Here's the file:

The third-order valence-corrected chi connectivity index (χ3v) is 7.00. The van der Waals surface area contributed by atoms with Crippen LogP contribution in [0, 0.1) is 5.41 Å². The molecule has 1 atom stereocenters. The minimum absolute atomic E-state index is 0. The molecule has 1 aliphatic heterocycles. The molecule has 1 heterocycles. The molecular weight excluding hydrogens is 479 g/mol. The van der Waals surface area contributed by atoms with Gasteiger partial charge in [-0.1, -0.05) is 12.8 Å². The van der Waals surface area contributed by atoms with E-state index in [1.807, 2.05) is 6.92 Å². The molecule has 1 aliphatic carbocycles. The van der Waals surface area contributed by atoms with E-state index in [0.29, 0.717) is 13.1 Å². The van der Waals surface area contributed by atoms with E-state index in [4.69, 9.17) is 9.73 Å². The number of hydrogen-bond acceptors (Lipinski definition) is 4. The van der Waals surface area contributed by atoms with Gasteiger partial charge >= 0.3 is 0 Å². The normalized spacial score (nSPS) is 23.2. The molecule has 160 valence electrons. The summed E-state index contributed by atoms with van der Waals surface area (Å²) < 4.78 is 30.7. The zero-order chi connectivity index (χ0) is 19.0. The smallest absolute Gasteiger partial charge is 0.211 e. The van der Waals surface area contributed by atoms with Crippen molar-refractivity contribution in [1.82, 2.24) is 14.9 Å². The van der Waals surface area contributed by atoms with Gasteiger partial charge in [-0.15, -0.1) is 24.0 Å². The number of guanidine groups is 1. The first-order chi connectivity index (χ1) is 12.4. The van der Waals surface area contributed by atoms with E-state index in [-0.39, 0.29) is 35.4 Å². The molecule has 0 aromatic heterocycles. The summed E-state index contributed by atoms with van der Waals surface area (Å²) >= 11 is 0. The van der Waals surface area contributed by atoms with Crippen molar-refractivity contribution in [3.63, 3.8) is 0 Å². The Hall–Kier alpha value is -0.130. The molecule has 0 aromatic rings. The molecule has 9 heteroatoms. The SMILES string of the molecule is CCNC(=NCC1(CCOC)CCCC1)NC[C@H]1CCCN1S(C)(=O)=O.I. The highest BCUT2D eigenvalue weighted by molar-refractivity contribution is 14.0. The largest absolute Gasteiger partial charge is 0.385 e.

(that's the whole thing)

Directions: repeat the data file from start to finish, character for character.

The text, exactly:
The third-order valence-corrected chi connectivity index (χ3v) is 7.00. The van der Waals surface area contributed by atoms with Crippen LogP contribution in [0, 0.1) is 5.41 Å². The molecule has 1 atom stereocenters. The minimum absolute atomic E-state index is 0. The molecule has 1 aliphatic heterocycles. The molecule has 1 heterocycles. The molecular weight excluding hydrogens is 479 g/mol. The van der Waals surface area contributed by atoms with Gasteiger partial charge in [-0.1, -0.05) is 12.8 Å². The van der Waals surface area contributed by atoms with E-state index in [1.807, 2.05) is 6.92 Å². The molecule has 1 aliphatic carbocycles. The van der Waals surface area contributed by atoms with E-state index in [0.29, 0.717) is 13.1 Å². The van der Waals surface area contributed by atoms with E-state index in [4.69, 9.17) is 9.73 Å². The number of hydrogen-bond acceptors (Lipinski definition) is 4. The van der Waals surface area contributed by atoms with Gasteiger partial charge >= 0.3 is 0 Å². The normalized spacial score (nSPS) is 23.2. The molecule has 160 valence electrons. The summed E-state index contributed by atoms with van der Waals surface area (Å²) < 4.78 is 30.7. The zero-order chi connectivity index (χ0) is 19.0. The smallest absolute Gasteiger partial charge is 0.211 e. The van der Waals surface area contributed by atoms with Crippen molar-refractivity contribution in [1.82, 2.24) is 14.9 Å². The van der Waals surface area contributed by atoms with Gasteiger partial charge in [-0.15, -0.1) is 24.0 Å². The number of guanidine groups is 1. The first-order chi connectivity index (χ1) is 12.4. The van der Waals surface area contributed by atoms with E-state index in [-0.39, 0.29) is 35.4 Å². The molecule has 0 aromatic heterocycles. The summed E-state index contributed by atoms with van der Waals surface area (Å²) >= 11 is 0. The van der Waals surface area contributed by atoms with Crippen molar-refractivity contribution in [3.63, 3.8) is 0 Å². The Hall–Kier alpha value is -0.130. The molecule has 0 aromatic rings. The molecule has 9 heteroatoms. The SMILES string of the molecule is CCNC(=NCC1(CCOC)CCCC1)NC[C@H]1CCCN1S(C)(=O)=O.I. The highest BCUT2D eigenvalue weighted by molar-refractivity contribution is 14.0. The largest absolute Gasteiger partial charge is 0.385 e.